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# PWR SYS OPERATNCTRL EEL 6266

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This 69 page Class Notes was uploaded by Tracy Okuneva Sr. on Thursday September 17, 2015. The Class Notes belongs to EEL 6266 at Florida State University taught by Staff in Fall. Since its upload, it has received 80 views. For similar materials see /class/205575/eel-6266-florida-state-university in Electrical Engineering at Florida State University.

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Date Created: 09/17/15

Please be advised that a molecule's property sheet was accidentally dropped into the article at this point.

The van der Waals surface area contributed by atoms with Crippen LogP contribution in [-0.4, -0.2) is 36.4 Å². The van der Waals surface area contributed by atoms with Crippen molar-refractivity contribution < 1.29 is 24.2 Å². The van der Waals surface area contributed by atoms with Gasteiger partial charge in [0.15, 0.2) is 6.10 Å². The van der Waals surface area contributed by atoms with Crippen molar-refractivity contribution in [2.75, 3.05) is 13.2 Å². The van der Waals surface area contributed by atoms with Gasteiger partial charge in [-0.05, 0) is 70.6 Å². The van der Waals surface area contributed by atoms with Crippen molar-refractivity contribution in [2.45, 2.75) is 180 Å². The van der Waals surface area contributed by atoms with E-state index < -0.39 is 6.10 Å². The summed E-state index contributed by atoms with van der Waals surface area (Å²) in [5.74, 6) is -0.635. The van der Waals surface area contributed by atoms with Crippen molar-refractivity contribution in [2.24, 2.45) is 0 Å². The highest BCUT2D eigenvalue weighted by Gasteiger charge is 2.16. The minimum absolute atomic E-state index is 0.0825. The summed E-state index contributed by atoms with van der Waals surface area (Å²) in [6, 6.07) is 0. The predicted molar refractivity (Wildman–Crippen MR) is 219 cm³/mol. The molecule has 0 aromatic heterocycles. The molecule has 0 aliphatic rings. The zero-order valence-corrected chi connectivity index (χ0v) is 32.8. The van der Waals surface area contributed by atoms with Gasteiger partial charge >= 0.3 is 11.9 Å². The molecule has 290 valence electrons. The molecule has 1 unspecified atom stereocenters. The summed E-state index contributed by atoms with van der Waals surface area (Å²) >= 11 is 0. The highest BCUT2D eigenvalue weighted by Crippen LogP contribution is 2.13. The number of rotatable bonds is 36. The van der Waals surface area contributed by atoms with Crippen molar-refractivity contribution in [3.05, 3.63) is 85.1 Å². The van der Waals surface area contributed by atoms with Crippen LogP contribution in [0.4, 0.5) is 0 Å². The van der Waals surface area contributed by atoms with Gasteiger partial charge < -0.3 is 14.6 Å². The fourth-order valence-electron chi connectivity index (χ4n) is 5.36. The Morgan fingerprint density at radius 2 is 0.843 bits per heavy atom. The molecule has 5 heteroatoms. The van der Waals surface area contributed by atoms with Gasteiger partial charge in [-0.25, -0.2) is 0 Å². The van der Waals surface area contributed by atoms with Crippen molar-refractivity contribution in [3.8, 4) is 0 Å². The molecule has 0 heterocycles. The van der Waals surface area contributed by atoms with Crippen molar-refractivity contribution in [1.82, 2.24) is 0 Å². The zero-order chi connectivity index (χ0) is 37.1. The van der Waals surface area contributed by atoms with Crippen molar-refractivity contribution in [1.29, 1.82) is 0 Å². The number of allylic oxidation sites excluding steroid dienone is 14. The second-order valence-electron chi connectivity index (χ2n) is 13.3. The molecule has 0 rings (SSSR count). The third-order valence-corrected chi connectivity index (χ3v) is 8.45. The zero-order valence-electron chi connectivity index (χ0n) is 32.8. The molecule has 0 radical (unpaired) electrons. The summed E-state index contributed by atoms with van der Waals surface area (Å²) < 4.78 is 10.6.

EEL 6266 Power System Operation and Control Chapter 6 Generation with Limited Energy Supply 0 Hard limits and slack variables take account of the limits on the takeorpay generating unit PTmin S PT S PT this may be added to the Lagrangian by using two new functions and two new variables called slack variables 111 19 PT 55 and 912 PT PT 522 maX maX min 0 where S 1 and 52 are the slack variables 0 they may take on any real value including zero the new Lagrangian jmax N jmax N jmax L Z jlloadj ZPij PTj Zltnquj qtotal jl i1 jl i1 jl jmax 2 jmax 2 ZaljPTj PTmaX SljZa2jPTmin PTj S2j 1 j i1 0 Hard limits and slack variables 051 and 052 are Lagrange multipliers 39 the rst partial derivatives for the kth interval are dF all 0 nk 1k 813239 sz k 8L dam o yn 46 a a aka k Tk 1k 2k BL 8a 2 0 205118911 1k BL 8a 2 0 ZaZkSZk 2k 0 when the constrained variable PM is Within bounds 051 062 and SI and 52 are nonzero when PM is limited either SI or 2 is zero and the associated Lagrange multiplier is nonzero O 0 Hard limits and slack variables 39 consider some interval k Where PM P max 0 51k 0 and alki 0 then 161 Tk i051kynk 0 oif amp gt Wk 161 dPT k the value of 051k takes on the value just sufficient to make the equality true 0 Example 39 reconsider the 6interva1 24hour fuel scheduling a maximum generation on PT is reduced to 300 MW I in the original optimal schedule PT 3533 in the third time period I when the limit is reduced to 300 MW the gas red unit bums more fuel in other time periods to meet the 40 M ft3 gas consumption constraint 0 Example 0 resulting optimal schedule with PtmaX 300 MW 3500 3000 594 586 008 5000 3000 630 586 044 595 1405 524 524 0 1214 1786 539 539 O 1 2 3 4 2454 2546 569 569 0 5 6 a shadow price 7 08603 0 total cost 122985 o Fuel scheduling a the major elements in the fuel supply and delivery system c rawfuel suppliers I coal oil and gas companies I longterm contracts with minmax limits on fuel per timeperiod I prices may change subject to renegotiation provisions in contract 0 transportation I railroads river barges gaspipeline companies I represent problems in scheduling of fuel deliveries a fuel storage farms fuel inventory I coal piles oil storage tanks underground gas storage facilities I keeping proper inventory levels to forestall fuel shortages 0 load levels exceed forecast suppliers or shippers unable to deliver a generation stations o Fuel scheduling fuel scheduling problem 0 the total time period is broken into discrete time increments o constraint functions I some constrain functions Will span two or more time steps solution technique 0 linear programming I procedure that minimizes a linear objective function I variables are also subject to linear constraints I any nonlinear functions objective or constrain equations must be approximated by linearization about an operating point or by piecewise linear functions 0 Linear programming 39 optimization function Z 01x1 02x2 chN 0 linear constraints a11x1 aux2 a1NxN S 1 aZIX1 6122x2 aZNxN S 2 aM1x1 aM2x2 aMNxN S 9M and the variables may having speci ed upper and lower limits xinin S x1 S xlmax min maX x2 S x2 S x2 min max xN S xN S xN 0 One of many Linear programming LP techniques upperbound linear programming algorithm 0 variable limits are handled implicitly 0 requires a slack variable with each constraint the slack variables a used primarily in inequality constraints 0 equals the difference or slack between a constraint and its limit a transforms an inequality constraint into an equality constraint 4x1 6x2 S 28 a4x16x2xs 28 OSxS ltltgtltgt I ifx1 3 andx2 2 thenxS4 I for a greater than or equal to constraint the bounds on the slack variable are changed 39 equality constraints may contain a slack variable with bounds at 0 0 Linear programming linear equations structure canonical form 0 the objective function and constraints are arranged in a matrix all 6112 alN 1 x31 b1 x1 a2 6 22 aZN 1 x52 b2 x2 aNl a12 aNN 1 xSN bN xN c1 02 CN 1 Z 0 0 there is at least one variable in each constraint Whose coefficient is zero in all the other constraints I this set of variables is called the basis variables I the remaining variables are called nonbasis variables 0 Linear programming the solution procedure centers on conducting pivot operations 0 a pivot exchanges a nonbasis variable for a basis variable pivoting 0 consider the operation for pivoting variable x1 for x52 I that is equivalent to pivoting column 1 with row 2 0 steps I multiply the elements in row 2 by l 6121 61 aZJa21 j lN b b26121 39 for each row 1 1 7t 2 subtract from row 1 the product of row 2 and an 611 at al1aj j lN 1 bl al1b i1Nl 2 I I c c cla2j j lN 0 Linear programming 39 the result of the pivoting operation 0 a12 alN 1 61152 x51 b1 1 I I 1 I b 6 22 39 aZN x azsz x52 2 I o 0 5 12 aNN x Clst 1 xSN bN N 0 c cg 0amp2 1 Z z 0 x1 is now one of the basis variables 0 Linear programming the dual upperbounding algorithm proceeds in simple steps 0 variables that are in the basis set are exchanged for variables in the nonbasis set using the pivoting operation a the nonbasis variables are held equal to either their upper or lower bounds o the basis variables are allowed to take any value without respect to their bounds 9 the solution terminates when all the basis variables are within their respective limits o The LP algorithm starting steps 0 for each variable that has a nonzero coefficient c in the objective function the cost row must be set according to the following rule I if c gt 0 setxj xjmi else ifcj lt 0 set x xjmaX I if c 0 x can be set to any value for convenience it is set to xjmi 0 add a slack variable x5 to each constraint in the problem I using the values of x assigned in the above step set the sleek variables to make each constraint equal to its limit variable exchange 0 row selection find the basis variable with the greatest violation I this is the row to pivot on I identi ed as row R o The LP algorithm variable exchange using R with the worst violation 0 column selection 1 use if constrain row R is below its minimum I pick column S so that cS aRaS is minimum for all S that satisfy 0 S is not in the current basis 0 aRS is not equal to zero 0 if xS is at its minimum then 61KS lt O and cS 2 0 0 if xS is at its maximum then 61KS gt O and cS S O 0 column selection 2 use if constrain row R is above its maximum I pick column S so that cS aRaS is minimum for all S that satisfy 0 S is not in the current basis 0 aRS is not equal to zero 0 if xS is at its minimum then 61KS gt O and cS S 0 0 if xS is at its maximum then 61KS lt O and cS 2 O o The LP algorithm variable exchange using row R and column S o pivot at the selected row R and column S o the pivot column s variable x5 goes into the basis a if no column ts the column selection criteria the problem has an infeasible solution a no values for x1xN will satisfy all constraints simultaneously setting the variables after pivoting a all nonbasis variables except for x5 hold there current values 0 the most violated variable xR is set to the limit that was violated a all nonbasis variables are determined set each basis variable to Whatever value is required to make the constraints balance I all basis variables may change many may now violate the limits search the basis variables The algorlthm for the one with the worst violation designate it as R 39 any violation Yes moist violated variable is above its maximum most violated variable is below its minimum pick column S using pick column S using the column selection the column selection procedure for most procedure for most violated variable above violated variable below its maximum its minimum 39 infeasible v infeasible solution solution pivot on selected row and column 0 LP example 39 minimize Z 2x1 x2 39 subject to x1 x2 20 constraint 1 14x1 x2 S 2 constraint 2 2Sx1S 12 1imit1 2 S x2 S 16 limit 2 14x l x S2 1 2 cost contours k X x216 0 LP example 39 problem cast into canonic form constraint 1 x1 constraint 2 1 4x1 cost 2x1 minimum 2 present value 2 maximum 12 x2 x3 20 x2 x4 2 x2 Z 0 OSX3SO 03x4lt 2 0 0 2 16 28 6 l6 0 a variable 3 is the worstviolated basis variable R l exceeds its maximum of 0 0 using column selection procedure pivot at column 2 S 2 S 1 a11 gt0 x1x1min 01 gt0 thencla112l 2 s2 a12gt0 x2x2min CZgtO thencZa12lll 0 LP example 0 pivoting results in constraint 1 x1 constraint 2 24x1 cost x1 minimum 2 present value 2 maximum 12 2 2 18 16 x3 0 0 0 0 132 00 22 a variable 4 is the worstviolated basis variable R 2 exceeds its minimum of 0 0 using column selection procedure pivot at column 1 S 1 s 1 6121lt 0 x1x1min 01gt 0 then cl a21124 04166 s 3 6122 lt 0 x3 x3maX 02 lt 0 then x3 is not eligible 0 LP example 0 pivoting results in constraint 1 x2 583x3 4l7 x4 constraint 2 x1 Jr4l7x3 4l7 x4 cost l4l7x3 4l7 x4 minimum 2 2 0 0 present value 75 125 0 0 maximum 12 16 0 00 275 125 75 275 0 3x3 S 0 0 S x4 ltgto o no violations among the basis variables 0 algorithm stops at the optimum o Fuel scheduling by LP a two coalburning generating units 0 both must remain online for a 3 week period c the combined output is to supply the following load I week 1 1200 MW I week 2 1500 MW I week 3 800 MW 0 one coal supplier is under contract to supply 40000 tons per week to be split between the two plants I there are existing inventories at the start of the 3week period nd the following o the operation schedule for each plant for each week 0 the coal delivery amounts to be made each week 0 Fuel scheduling by LP 39 data a coal I heat value 23 Mbtuton I cost 30ton or 13Mbtu I inventories plant 1 70000 tons plant 2 70000 tons I each plant has a maximum coal storage of 200000 ton o generators 39 plant 1 H1P1 3800 8267 P1 150 S 1D1 S 600 MW q1P1 1652 03594 P1 tonsh F1P1 49565 1078 P1 h quot plant 2 H2P2 5833 8167 P2 400 S 1D2 S 1000 MW q2P2 2536 03551 P2 tonsh F2P2 7608 1065 P2 SSh 0 Fuel scheduling by LP solution process 0 assume that the units are operated at a constant rate during each week I coal deliveries are made at the beginning of each week I the problem is set up for lWeek time intervals o then I plant 1 q1P1 27754 60 4 P1 tonsWk F1P1 832692 1811 P1 Wk I plant 2 q2P2 42605 597 P2 tonsWk F2P21278144 1789 P2 Wk objective function I minimize Z F1P11 F2P21 F1P12 F2P22 F11P13 F21P23 0 Fuel scheduling by LP 39 constraints a power delivery P11P21 1200 1912 P22 1500 1913 P23 800 0 coal deliveries 011 021 44000 012 022 44000 013 023 44000 0 volume of coal V11 011 q11 V12 V21 021 921 V22 V12 012 912 V13 V22 022 922 V23 V13 013 913 V14 V23 023 923 V24 EEL 6266 Power System Operation and Control Chapter 3 Numerical Methods for Economic Dispatch o The solution to the optimal dispatch can be approached by graphical methods plot the incremental cost characteristics for each generator the operating points must have minimum cost and satisfy load 0 that is find an incremental cost rate 7 that meets the demand PR 0 graphically P1 MW APZ MW P3 MW 2 J gtPRP1P2P3 0 An iterative process assume an incremental cost rate 7 and nd the sum of the power outputs for this rate 0 the first estimate will be 1ncorrect if the total power output is too low increase the 7 value or if too high decrease the 7 value c with two solutions a closer value of total power can be extrapolated or interpolated the steps are repeated until the desired output is reached error e 1 solution e lt tolerance 0 M2 M3 M1 7 l I 2 N e PR i1 Lambda projection o This procedure can be adopted for a computer implementation the implementation of the power gt fgflfglitfop output calculation is rather independent of the solution method calculate 0 each generator output could be N solved by a different method as an iterative procedure a stopping criterion must be established 0 two general stopping rules are appropriate for this application I total output power is within a speci ed tolerance of the load demand I iteration loop count exceeds a maximum value 0 Example consider the use of cubic functions to represent the input output characteristics of generating plants H MBtuh A BP CP2 D193 P in MW for three generating units nd the optimum schedule for a 2500 MW load demand using the lambdaiteration method 0 generator characteristics A B C D P P max min Unit 1 74955 695 968gtlt10394 127gtlt10397 320 800 Unit 2 12850 7051 7375gtlt10394 6453gtlt10398 300 1200 Unit 3 15310 6531 104gtlt10393 998 gtlt10398 275 1100 o assume that the fuel cost to be 1MBtu 0 set the value of 7 on the second iteration at 10 above or below the starting value depending on the sign of the error Lg Flor c ia University 0 Example 9 initial iteration Xstart 80 o incremental cost functions A 2 136131 2 695 2968gtlt104P1 3127gtlt107Pl2 A dFZdPZ 7051 27375gtlt104P2 36453gtlt108P2 A dF3dP3 6531 2104gtlt10 3P3 3998gtlt10 8P32 0 find the roots of the three incremental cost functions at 7 80 P1 55756 4943 P2 82159 5967 P3 75934 6462 39 use only the positive values Within the range of the generator upper and lower output limits 0 calculate the error e 2500 4943 5967 6462 7629 MWh o with a positive error set second 7 at 10 above ksm M2 88 0 Example 8 second iteration M2 88 0 find the roots of the three incremental cost functions at 7 88 P1 5904 8225 P2 8662 10430133 7906 9586 0 calculate the error e 2500 8225 1043 9586 3240 MWh I error out of tolerance 0 project 7 2 1 AB 2ebmg l 2amp0 324088 85615 6 e 76293240 0 continue with third iteration 0 Example results of all iterations Iteration K Total Generation P1 P2 P3 1 80 17372 4943 5967 6462 2 88 28241 8225 10430 9586 3 85615 25102 7281 9143 8678 4 85537 24999 7250 9101 8648 0 Issues under some initial starting points the lambdaiteration approach exhibits an oscillatory behavior resulting in a non converging solution 0 try the example again with a starting point of km 100 39 Flor c la University 0 Suppose that the cost function is more complex P a4 example FP a0 a1 P a2 P25 a3 e 5 t the lambda search technique requires the solution of the generator output power for a given incremental cost 0 possible with a quadratic function or piecewise linear function 0 hard for complicated functions we need a more basic method 0 The gradient search method uses the principle that the minimum is found by taking steps in a downward direction from any starting point ado one finds the direction of steepest descent by computing the aFdx1 negative gradient of F at ado VF 3cm 2 3 BFdxn to move in the direction of maximum descent from ado to xm xu x0 anx0 o ais a scalar that when properly selected guarantees that the process converges o the best value of amust be determined by experiment a for the economic dispatch N N problem the gradient L I Z pi 11le 2 p technique is applied directly i1 to the Lagrange function aLapl ddagt j11a A the gradient function is VL aLaPN ddeFN gva 1 0 this formulation does not aL 8 1 P Wd ZPI enforce the constraint function 0 Example solve the economic dispatch for a total load of 800 MW using these generator cost functions F1031 16832376Pl 0004686Pf F2002 930 2355P2 000582Pf F3003 2342370P3 001446P32 0 use 06 100 and starting from PE 2 300 MW 13 200 MW and P3 300 MW 0 7c is initially set to the average of the incremental costs of the generators at their starting generation values 3 d 123760009372300 0Z FiPi0 2355001164200 22827 I 1 2370002892300 Example 3E gendata 1683 2376 0004686 930 2355 000582 234 2370 001446 1 Matlab program to perform the power 300 200 300 alpha a 100 plead a 800 grad1ent search method find lambdaO n length gendata lambdaO 0 for i l n lambdaO lambdaO gendatai2 2 gendatai3 poweri end lambdaO lambdaO 3 clear X0 X0 power X0nl lambdaO calculate the gradient for kk l 10 dispkk clear gradient gradient Pgen 0 cost 0 for i l n gradienti gendatai2 2 gendatai3 X0i X0nl Pgen Pgen X0i cost cost gendatail gendatai2 X0i gendatai3 X0i X0i end gradientnl Pload Pgen disp X0 Pgen cost1000 X1 X0 gradient alpha X0 X1 0 Example the progress of the gradient search is shown in the table below Iteration 7 Total Generation P1 P2 P3 Cost 1 2828 8000 3000 2000 3000 23751 2 2828 8000 3017 2024 2959 23726 3 2828 8001 3034 2048 2919 23704 4 2835 8002 3051 2071 2881 23685 5 2857 8007 3068 2095 2844 23676 6 2923 8018 3087 2121 2810 23687 7 3106 8050 3113 2153 2784 23757 8 3608 8137 3157 2203 2777 23983 9 4979 8374 3251 2303 2821 24632 10 8719 9019 3480 2538 3000 26449 note that there is no convergence to a solution Florida University o A simple variation realize that one of the generators is always a dependent variable and remove it from the problem 0 for example picking P3 then P3 800 P1 P2 0 then the total cost function becomes C Fi131EPgF3800Pi 4 2 0 this function stands by itself as a function of two variables with no loadgeneration balance constraint d 1E dF3 I the cost can be minimized d PIC d Pl d Pl by a gradlent method such as VC 2 i C E dP2 dP2 dP2 I note that the gradient goes to zero When the incremental cost at generator 3 is equal to that at generators l and 2 o A simple variation the gradient steps are performed in like manner as before xm xm VC 0 and W x 2 P2 0 Example rework the previous example with the reduced gradient E E VC dp1 dp1 2376 20004686P1 2370 2001446800 P1 192 E g 2355 2000582P2 2370 2001446800 P1 P2 sz sz or is set to 2000 Example 3F gendata 1683 2376 0004686 930 2355 000582 0 Ma ab pI39OgI am to perform the 234 2370 001446 1 power soo zoo zoo 1 s1mp11f1ed grad1ent search method alpha 2000 Pload 800 form lambdaO n length gendata clear X0 X0 powerln l calculate the gradient for kk l 10 dispkk clear gradient gradient Pn Pload for i l n l Pn Pn X0i end cost gendatanl gendatan2 Pn gendatan3 Pn Pn for i l n l gradienti gendatai2 2 gendatai3 X0i gendatan2 2 gendatan3 Pn cost cost gendatail gendatai2 X0i gendatai3 X0i X0i end disp X0 Pn 800 cost1000 X1 X0 gradient alpha X0 Xl 0 Example the progress of the simpli ed gradient search is shown in the table below Iteration Total Generation P1 P2 P3 Cost 1 8000 3000 2000 3000 23751 2 8000 4161 3300 540 23269 3 8000 3681 2874 1445 23204 4 8000 3815 3071 1114 23194 5 8000 3733 3030 1237 23193 6 8000 3736 3070 1193 23192 7 8000 3714 3076 1210 23192 8 8000 3706 3090 1204 23192 9 8000 3698 3097 1207 23192 10 8000 3689 3104 1206 23192 note that there is a solution convergence by the 6th iteration Florida University o The solution process can be taken one step further observe that the aim is to always drive the gradient to zero VLx 0 since this is just a vector function Newton s method nds the correction that exactly drives the gradient to zero 0 Review of Newton s method suppose it is desired to drive the function gx to zero 0 the first two terms of the Taylor s series suggest the following gxAxgxg xle0 g1xljjxn o the objective function gx is defined as gx E gn xl xn c then the Jacobian is agla xl agla xn g39ltxgt i l a the adjustment at each iteration step is Ax g39x gx if the function g is the gradient vector VLx then Ax 1 AL Bx M2 N o For economic dispatch problems L ZEB 4PM 2 39 d2L d2L i1 i1 and a d2L d2L a xVLx dxtdxl we diL diL dldx1 dldxz 0 note that in general one Newton step solves for a correction that is closer to the minimum than would the gradient method 0 Example solve the previous economic dispatch problem example using the Newton s method 0 the gradient function is the same as in the first example I let the initial value of szl A be equal to zero 12 0 0 1 o the Hessian matrix O dZFZ O 1 takes the following form H l 01P22 11332 0 the initial generation values 1 1 1 0 are also the same as in the first example Example 3G gendata 1683 2376 004686 0 930 2355 000582 0 Ma ab pI39OgI am to perform the 234 2370 001446 1 7 Newton 5 method power 300 200 300 Pload 800 form H n length gendata H zerosnlnl for i l n Hii gendatai3 2 Hinl l Hnli 1 end X0 zerosnll XOlnl transpose power calculate the gradient and Hessian matrices for kk l lO dispkk gradient zerosnll gradientnll Pload for i l n gradientil gendatai2 2 gendatai3 XOil X0nll gradientnll gradientnll X0il end dX H gradient cost O for i l n cost cost gendatail gendatai2 X0i gendatai3 XOi XOi end disp XO cost1000 X0 x0 dX end 0 Example the progress of the gradient search is shown in the table below Iteration 7 Total Generation P1 P2 P3 Cost 1 000 8000 3000 2000 3000 23751 2 2719 8000 3663 3130 1207 23192 3 2719 8000 3663 3130 1207 23192 4 2719 8000 3663 3130 1207 23192 note the quick convergence to a solution compare with the solution of the previous example 39 Flor c la University EEL 6266 Power System Operation and Control Chapter 5 Unit Commitment 0 Dynamic programming chief advantage over enumeration schemes is the reduction in the dimensionality of the problem a in a strict priority order scheme there are only N combinations to try for an N unit system a strict priority list would result in a theoretically correct dispatch and commitment only if c the noload costs are zero 0 unit inputoutput characteristics are linear 0 there are no other limits constraints or restrictions 0 startup costs are a fixed amount 0 Dynamic programming the following assumptions are made in this implementation of the DP approach a a state consists of an array of units I With speci ed units operating and the rest decommitted offline I a feasible state is one in Which the committed units can supply the required load and meets the minimum capacity for each period a startup costs are independent of the off line or downtime I ie it is a xed amount Wrt time o no unit shuttingdown costs a a strict priority order will be used Within each interval a a specified minimum amount of capacity must be operating within each interval o The forward DP approach runs forward in time from the initial hour to the nal hour 0 the problem could run from the final hour back to the initial hour 0 the forward approach can handle a unit s startup costs that are a function of the time it has been off line temperature dependent I the forward approach can readily account for the system s history 0 initial conditions are easier to specified when going forward the minimum cost function for hour K with combination I F KI LinP KIS K 1L K1F K 1L cost cost cost cost 0 costK D least total cost to arrive at state K I o PcostK D production cost for state K I o ScostK l L K I transition cost from state K l L to K I o The forward DP approach state K I is the 1th commitment combination in hour K s a strategy is the transition or path from one state at a given hour to a state at the next hour 0 X is defined as the number of states to search each period c N is defined as the number of strategies to be saved at each step I these variable allow control of the computational effort I for complete enumeration the maximum value of X or N is 2N l I for a simple prioritylist ordering the upper bound on X is n the number of units 0 reducing N means that information is discarded about the highest cost schedules at each interval and saving only the lowest N paths or strategies I there is no assurance that the theoretical optimum Will be found o The forward DP approach restricted o 0 search paths 0 Q N 3 K I X 5 lt39i igt Xr GO Interval Interval K 1 K X3 0 5 0 Example consider a system with 4 units to serve an 8 hour load pattern Incremental NoIoad Fullload Min Time Unit Pmax Pmin Heat Rate Cost Ave Cost h MW MW Btu kWh h mWh Up Down 1 80 25 10440 21300 2354 4 2 2 250 60 9000 58562 2034 5 3 3 300 75 8730 68474 1974 5 4 4 60 20 11900 25200 2800 1 1 Initial Condition Startup Costs Hour Load MW Unit off on Hot Cold Cold start 1 450 h h 2 530 1 5 150 350 4 3 600 2 8 170 400 5 4 540 3 8 500 1100 5 5 400 4 6 0 002 0 6 280 7 290 8 500 0 Example to simplify the generator cost function a straight line incremental curve is used a the units in this example have linear F P functions dF Eta load o the units must operate Within their limits Mama F noJoad min max 0 Case 1 Strict prioritylist ordering the only states examined each hour State Un39t Status Capac39ty 5 o o 1 o 300 MW cons1st of the 11sted four 12 O 1 1 0 550 MW state 5 unit 3 state 12 3 2 14 1 1 1 O 630 MW state 14 3 2 1 state 15 all four 15 1151 1 690 MW all possible commitments start from state 12 initial condition minimum unit up and down times are ignored in hour 1 0 possible states that meet load demand 450 MW 12 14 amp 15 Pcost1 15 E25 F105 113300 E20 Economic Dispatch Eq 173536 20882518001051746300 238020 986136 115 P l l5 S 012 115 DP State Transition Eq cost cost F cost 986136 350002 1021138 o Casel in hour 1 K Pcost Scost Foost 15 9861 350 10211 14 9493 350 9843 12 9208 0 9208 a minimum at state 12 9208 in hour 2 0 possible states that meet load demand 530 MW 12 14 amp 15 P cost F cost 215 E25172185E300E20 1735 20882518001851746300238020 11301 215P 2 15 Scost1 L 215 DP State Transition Eq 3509208 cost 20859 11301mm 09843 010211 0 Case 1 DP diagram state units tatus hourO hour1 hour2 hour3 hour4 hour5 hour6 hour hour8 ca gacitx 450 MW 530 MW 600 MW 540 MW 400 MW 280 MW 290 MW 500 MW 5 V 39 t i I 1 1 1 1 690 W 0 350 350 350 350 350 750 750 14 0 1 1 1 O v 1 39 630 MW 35 35 35 0 350 350 585131000000 total cost 73439 0 priority order list up times and downtimes neglected 0 Case 2 complete enumeration 256 X 109 possibilities o fortunately most are not feasible because they do not supply sufficient capacity in this case the true optimal commitment is found 0 the only difference in the two trajectories occurs in hour 3 I it is less expensive to turn on the less ef cient peaking unit 4 for three hours than to start up the more ef cient unit 1 for that same time period 0 only minor improvement to the total cost quot case 1 73439 39 case 2 73274 0 Case 2 DP diagram t t uni t taetus hourO hour1 hour2 hour3 hour4 03930 450 MW 530 MW 600 MW 540 MW 15 V g 1111 690MW 35 35 35 5 0010 300MW o Lagrange Relaxation dual variables and dual optimization 0 consider the classical constrained optimization problem I primal problem minimize x1 xn subject to ax1 xn 0 I the Lagrangian function Lx1 xn fx1 xn ax1 xn 0 define a dual function qi min Lx1x2i I then the I dilal problem is to nd 61W I335 W1 0 the solution involves two separate optimization problems I in the case of convex functions this procedure is guaranteed to solve the problem 0 Example 39 minimize x1x2 025x12 x22 subject to 03x1x2 5 x1 x2 0 the Lagrangian function Lx1 x2 1 025x12 x 15 x1 x2 39 the dual function ql min Lx1x2l gt x1 21 amp x2 2 ql 12 51 the dual problem q1 r5190 q1 gt 41 gt 5 0 xi 2 o Iterative form of Lagrange relaxation method the optimization may contain nonlinear or nonconvex functions iterative process based on incremental improvements of xi is required to solve the problem 0 select a arbitrary starting xi 0 solve the dual problem such that ql becomes larger 0 update tusing a gradient adjustment 1 1 iqM a 0 find closeness to the solution by comparing d1 the gap between the primal function and the dual function I primal function f min L 39 relative duality gap J j q in practice the gap never reaches zero o Lagrange relaxation for unit commitment 39 loading constraint N Pgad ZP U 0 Vt1T i1 39 unit limits UfPimi 3 13 s Ummi Vi1Nandt1T unit minimum uptime and down time constraints the objective function iilt13it Sstart upit Uz39t FPtUt i1 i1 0 Formation of the Lagrange function e in a similar way to the economic dispatch problem T N mam FP U Exiled Pi tl i1 unit commitment requires that the minimization of the Lagrange function subject to all the constraints a the cost function and the unit constraints are each separated over the set of units I What is done With one unit does not affect the cost of running another unit as far as the cost function unit limits and the uptime and downtime constraints are concerned 0 the loading constraint is a coupling constraint across all the units the Lagrange relaxation procedure solves the unit commitment by temporarily ignoring the coupling constraint o The dual procedure attempts to reach the constrained optimum by maximizing the Lagrangian with respect to the Lagrange multiplier gill max qi where qi LPU A done in two basic steps 1 I 0 Step 1 find a value for each xl which moves ql towards a larger value 0 Step 2 assuming that xl found in Step 1 is fixed find the minimum of L by adjusting the values of Pt and U minimizing L T N T T N LZZlEltHgtSmlUfZIBZQd2113 U tl 39 tl i1 M II Mz Ms M M II iii113 SmlUi Mat Uil iazad Il separation of the units from one another the inside term can now be solved independently for each generating unit T ZEB SulU we U tl the minimum of the Lagrangian is found by solving for the minimum for each generating unit over all time periods N T min qltzgt Emil EB SulU 2 13 UJ i1 tl subject to the uptime and downtime constraints and Ufgmi s P s UfPimi Vt 1T U 10 a this is easily solved as a two state dynamic programming U1 0 A A problem of one variable 1 I 2 I 3 I 4